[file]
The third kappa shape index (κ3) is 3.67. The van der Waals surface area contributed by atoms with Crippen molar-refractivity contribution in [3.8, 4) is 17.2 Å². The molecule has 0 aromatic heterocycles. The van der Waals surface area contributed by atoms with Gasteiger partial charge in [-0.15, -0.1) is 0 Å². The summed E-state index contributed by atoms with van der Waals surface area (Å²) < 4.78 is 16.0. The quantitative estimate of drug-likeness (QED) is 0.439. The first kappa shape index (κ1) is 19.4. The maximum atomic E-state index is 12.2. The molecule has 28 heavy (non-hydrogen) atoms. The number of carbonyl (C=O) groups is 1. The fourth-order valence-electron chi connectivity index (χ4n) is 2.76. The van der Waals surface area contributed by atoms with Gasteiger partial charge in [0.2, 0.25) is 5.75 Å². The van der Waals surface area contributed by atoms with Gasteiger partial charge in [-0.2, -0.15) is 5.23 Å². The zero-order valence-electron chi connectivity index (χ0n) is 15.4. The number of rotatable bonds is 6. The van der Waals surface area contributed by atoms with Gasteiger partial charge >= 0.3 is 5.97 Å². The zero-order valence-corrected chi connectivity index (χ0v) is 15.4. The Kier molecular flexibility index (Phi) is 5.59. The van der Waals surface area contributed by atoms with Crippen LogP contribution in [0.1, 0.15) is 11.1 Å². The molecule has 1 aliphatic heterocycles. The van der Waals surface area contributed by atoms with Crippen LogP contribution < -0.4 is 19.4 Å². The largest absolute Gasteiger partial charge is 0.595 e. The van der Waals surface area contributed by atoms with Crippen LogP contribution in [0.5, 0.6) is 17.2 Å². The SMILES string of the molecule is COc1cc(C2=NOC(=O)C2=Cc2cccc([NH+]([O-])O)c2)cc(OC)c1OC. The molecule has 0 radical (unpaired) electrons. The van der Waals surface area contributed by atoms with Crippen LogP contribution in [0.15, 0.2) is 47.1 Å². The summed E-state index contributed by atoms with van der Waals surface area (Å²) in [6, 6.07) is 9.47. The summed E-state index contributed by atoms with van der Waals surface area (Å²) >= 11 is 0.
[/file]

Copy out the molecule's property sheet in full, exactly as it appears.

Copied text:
The third kappa shape index (κ3) is 3.67. The van der Waals surface area contributed by atoms with Crippen molar-refractivity contribution in [3.8, 4) is 17.2 Å². The molecule has 0 aromatic heterocycles. The van der Waals surface area contributed by atoms with Gasteiger partial charge in [-0.15, -0.1) is 0 Å². The summed E-state index contributed by atoms with van der Waals surface area (Å²) < 4.78 is 16.0. The quantitative estimate of drug-likeness (QED) is 0.439. The first kappa shape index (κ1) is 19.4. The maximum atomic E-state index is 12.2. The molecule has 28 heavy (non-hydrogen) atoms. The number of carbonyl (C=O) groups is 1. The fourth-order valence-electron chi connectivity index (χ4n) is 2.76. The van der Waals surface area contributed by atoms with Gasteiger partial charge in [0.2, 0.25) is 5.75 Å². The van der Waals surface area contributed by atoms with Gasteiger partial charge in [-0.2, -0.15) is 5.23 Å². The zero-order valence-electron chi connectivity index (χ0n) is 15.4. The number of rotatable bonds is 6. The van der Waals surface area contributed by atoms with Gasteiger partial charge >= 0.3 is 5.97 Å². The zero-order valence-corrected chi connectivity index (χ0v) is 15.4. The Kier molecular flexibility index (Phi) is 5.59. The van der Waals surface area contributed by atoms with Crippen LogP contribution in [0.1, 0.15) is 11.1 Å². The molecule has 1 aliphatic heterocycles. The van der Waals surface area contributed by atoms with Crippen LogP contribution < -0.4 is 19.4 Å². The largest absolute Gasteiger partial charge is 0.595 e. The van der Waals surface area contributed by atoms with Crippen LogP contribution in [0.5, 0.6) is 17.2 Å². The SMILES string of the molecule is COc1cc(C2=NOC(=O)C2=Cc2cccc([NH+]([O-])O)c2)cc(OC)c1OC. The molecule has 0 radical (unpaired) electrons. The van der Waals surface area contributed by atoms with Crippen LogP contribution in [0.15, 0.2) is 47.1 Å². The summed E-state index contributed by atoms with van der Waals surface area (Å²) in [6, 6.07) is 9.47. The summed E-state index contributed by atoms with van der Waals surface area (Å²) >= 11 is 0.